Drugs can also be prescribed to relieve restlessness or depression or to help the person with dementia to sleep better. In some cases surgery known as carotid endarterectomy may be recommended to remove blockage in the carotid artery, the main blood vessel to the brain. Recent research suggests that cholinesterase inhibitor medications such as Donepezil (Aricept) and Galantamine (Reminyl), which are helpful for some people with Alzheimer's disease, may also be of some benefit to some people with Vascular dementia. However, the evidence is not yet as clear or compelling as that for the use of these medications with Alzheimer's disease.

Support is available for the person with Vascular dementia, their families and carers. This support can make a positive difference to managing the condition. Alzheimer's Australia provides support, information, education and counselling for people affected by dementia. Up-to-date information about drug treatments is also available from Alzheimer's Australia.

Research into the cause of Vascular dementia

Vascular dementia is the second most commonly diagnosed type of dementia, and may account for 15 - 20% of all cases. Vascular dementia is caused by chronic reduced blood flow to the brain, usually as a result of a stroke or series of strokes. It can often coexist with Alzheimer's disease.

Stroke, small vessel disease, or a mixture of the two can cause vascular dementia. Most commonly there is a blockage of small blood vessels somewhere in the network of arteries that feeds the brain. Blockages may be caused by plaque build up on the inside of the artery wall, or by blood clots which have broken loose. Clots can form as a result of abnormal heart rhythms, or other heart abnormalities. Also, a weak patch on an artery wall can balloon outward and form an aneurysm, which can burst and deprive brain cells of oxygen.

It is estimated that about 50% of cases of vascular dementia result from high blood pressure, which can lead to a major stroke or a series of strokes and a build up of brain damage over time. Less common causes of vascular dementia are associated with autoimmune inflammatory diseases of the arteries such as lupus and temporal arteritis, which are treatable with drugs that suppress the immune system.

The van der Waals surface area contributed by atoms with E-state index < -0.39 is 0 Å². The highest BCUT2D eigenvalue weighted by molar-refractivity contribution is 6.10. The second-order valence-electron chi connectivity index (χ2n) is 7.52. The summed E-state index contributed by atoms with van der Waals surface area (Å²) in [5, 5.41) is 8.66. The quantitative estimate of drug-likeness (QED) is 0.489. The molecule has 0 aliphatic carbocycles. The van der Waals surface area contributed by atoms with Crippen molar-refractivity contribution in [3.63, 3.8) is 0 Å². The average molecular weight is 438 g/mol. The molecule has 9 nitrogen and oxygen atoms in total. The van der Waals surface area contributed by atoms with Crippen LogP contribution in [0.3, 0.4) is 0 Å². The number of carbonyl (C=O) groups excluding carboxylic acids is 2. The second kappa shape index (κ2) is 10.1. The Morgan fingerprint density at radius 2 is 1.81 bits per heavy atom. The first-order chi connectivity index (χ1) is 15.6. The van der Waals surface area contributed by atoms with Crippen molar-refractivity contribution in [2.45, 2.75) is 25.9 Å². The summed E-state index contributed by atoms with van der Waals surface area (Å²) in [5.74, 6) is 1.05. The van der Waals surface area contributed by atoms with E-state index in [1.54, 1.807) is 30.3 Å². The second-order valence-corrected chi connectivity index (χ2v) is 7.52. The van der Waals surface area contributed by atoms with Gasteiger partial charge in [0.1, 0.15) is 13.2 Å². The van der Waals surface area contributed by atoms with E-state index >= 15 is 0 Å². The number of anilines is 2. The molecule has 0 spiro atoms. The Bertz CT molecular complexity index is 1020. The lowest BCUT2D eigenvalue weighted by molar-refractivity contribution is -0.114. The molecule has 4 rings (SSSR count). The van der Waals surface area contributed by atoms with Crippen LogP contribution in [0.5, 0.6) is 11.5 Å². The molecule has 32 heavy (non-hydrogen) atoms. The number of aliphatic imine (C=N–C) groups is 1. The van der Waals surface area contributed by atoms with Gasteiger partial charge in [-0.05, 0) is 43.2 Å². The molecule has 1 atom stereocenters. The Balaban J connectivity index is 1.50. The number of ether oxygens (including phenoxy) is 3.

There are a number of different types of vascular dementia, the two most common being Multi-infarct dementia and Binswanger’s disease. Multi-infarct dementia is caused by a number of strokes, often accumulating progressively over a period of time. Binswanger’s disease (also known as subcortical vascular dementia) is associated with damage to the brain’s white matter, or nerve fibres. It is caused by high blood pressure, thickening of the arteries and inadequate blood flow.

An inherited form of vascular dementia known as CADASIL (cerebral autosomal dominant arteriopathy with subcortical infarcts and leukoencephalopathy) is caused by a mutation on the Notch3 gene. This is a very rare form of dementia and only affects families carrying the Notch3 gene mutation.

Many people with dementia are found to have vascular related brain damage in addition to the plaques and tangles that characterise Alzheimer’s disease. Recent findings concerning the overlap between risk factors for cardiovascular disease and Alzheimer's disease, such as high blood pressure, diabetes and high cholesterol, have indicated that there may be a strong connection between the development of Alzheimer’s disease and vascular conditions. It may be that having Alzheimer’s disease and vascular events increases the risk of dementia more than either one alone, and that there are interactions between the two. These findings may have important implications for preventative strategies, suggesting that reducing vascular risk factors could reduce risk for both Alzheimer’s disease and vascular dementia, in addition to heart disease.

Further help

Community support is available for people with Vascular dementia, their families and carers. This support can make a positive difference to managing dementia. Alzheimer's Australia provides support, information and counselling for people affected by dementia.

For information and advice call the National Dementia Helpline on 1800 100 500.